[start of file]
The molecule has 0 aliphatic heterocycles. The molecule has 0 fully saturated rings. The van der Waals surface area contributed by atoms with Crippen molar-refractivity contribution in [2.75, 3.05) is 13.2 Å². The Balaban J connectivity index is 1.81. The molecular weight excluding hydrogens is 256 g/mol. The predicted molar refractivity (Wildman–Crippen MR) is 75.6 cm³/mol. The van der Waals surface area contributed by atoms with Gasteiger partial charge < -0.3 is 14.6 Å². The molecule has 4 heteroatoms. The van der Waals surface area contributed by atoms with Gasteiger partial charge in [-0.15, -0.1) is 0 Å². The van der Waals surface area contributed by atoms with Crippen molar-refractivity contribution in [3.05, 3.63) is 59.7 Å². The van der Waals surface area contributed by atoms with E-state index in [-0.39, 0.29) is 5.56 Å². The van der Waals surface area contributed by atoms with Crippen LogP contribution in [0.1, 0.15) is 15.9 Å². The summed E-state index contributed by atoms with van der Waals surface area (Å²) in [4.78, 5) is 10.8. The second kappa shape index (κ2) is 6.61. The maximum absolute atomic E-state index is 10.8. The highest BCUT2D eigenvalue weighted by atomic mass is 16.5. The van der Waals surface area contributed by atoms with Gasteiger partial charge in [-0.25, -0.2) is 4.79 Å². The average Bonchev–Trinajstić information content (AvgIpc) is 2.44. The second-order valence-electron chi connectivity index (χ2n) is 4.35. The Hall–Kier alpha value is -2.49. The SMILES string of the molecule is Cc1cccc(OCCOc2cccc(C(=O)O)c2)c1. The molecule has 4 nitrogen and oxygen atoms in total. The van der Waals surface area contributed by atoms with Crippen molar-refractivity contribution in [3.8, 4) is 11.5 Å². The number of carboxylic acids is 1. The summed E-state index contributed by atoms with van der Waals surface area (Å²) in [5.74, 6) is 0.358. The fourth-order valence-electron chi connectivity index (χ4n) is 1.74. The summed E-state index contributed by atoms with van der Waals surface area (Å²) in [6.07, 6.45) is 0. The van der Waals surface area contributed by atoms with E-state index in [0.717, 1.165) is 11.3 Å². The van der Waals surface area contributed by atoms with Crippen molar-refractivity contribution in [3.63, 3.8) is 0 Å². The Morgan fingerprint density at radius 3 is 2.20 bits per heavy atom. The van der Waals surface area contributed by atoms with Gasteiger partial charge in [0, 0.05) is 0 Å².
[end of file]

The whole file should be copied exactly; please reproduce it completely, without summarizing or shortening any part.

The molecule has 0 aliphatic heterocycles. The molecule has 0 fully saturated rings. The van der Waals surface area contributed by atoms with Crippen molar-refractivity contribution in [2.75, 3.05) is 13.2 Å². The Balaban J connectivity index is 1.81. The molecular weight excluding hydrogens is 256 g/mol. The predicted molar refractivity (Wildman–Crippen MR) is 75.6 cm³/mol. The van der Waals surface area contributed by atoms with Gasteiger partial charge < -0.3 is 14.6 Å². The molecule has 4 heteroatoms. The van der Waals surface area contributed by atoms with Gasteiger partial charge in [-0.15, -0.1) is 0 Å². The van der Waals surface area contributed by atoms with Crippen molar-refractivity contribution in [3.05, 3.63) is 59.7 Å². The van der Waals surface area contributed by atoms with E-state index in [-0.39, 0.29) is 5.56 Å². The van der Waals surface area contributed by atoms with Crippen LogP contribution in [0.1, 0.15) is 15.9 Å². The summed E-state index contributed by atoms with van der Waals surface area (Å²) in [4.78, 5) is 10.8. The second kappa shape index (κ2) is 6.61. The maximum absolute atomic E-state index is 10.8. The highest BCUT2D eigenvalue weighted by atomic mass is 16.5. The van der Waals surface area contributed by atoms with Gasteiger partial charge in [-0.25, -0.2) is 4.79 Å². The average Bonchev–Trinajstić information content (AvgIpc) is 2.44. The second-order valence-electron chi connectivity index (χ2n) is 4.35. The Hall–Kier alpha value is -2.49. The SMILES string of the molecule is Cc1cccc(OCCOc2cccc(C(=O)O)c2)c1. The molecule has 4 nitrogen and oxygen atoms in total. The van der Waals surface area contributed by atoms with Crippen molar-refractivity contribution in [3.8, 4) is 11.5 Å². The number of carboxylic acids is 1. The summed E-state index contributed by atoms with van der Waals surface area (Å²) in [5.74, 6) is 0.358. The fourth-order valence-electron chi connectivity index (χ4n) is 1.74. The summed E-state index contributed by atoms with van der Waals surface area (Å²) in [6.07, 6.45) is 0. The van der Waals surface area contributed by atoms with E-state index in [0.717, 1.165) is 11.3 Å². The van der Waals surface area contributed by atoms with Crippen molar-refractivity contribution in [3.63, 3.8) is 0 Å². The Morgan fingerprint density at radius 3 is 2.20 bits per heavy atom. The van der Waals surface area contributed by atoms with Gasteiger partial charge in [0, 0.05) is 0 Å².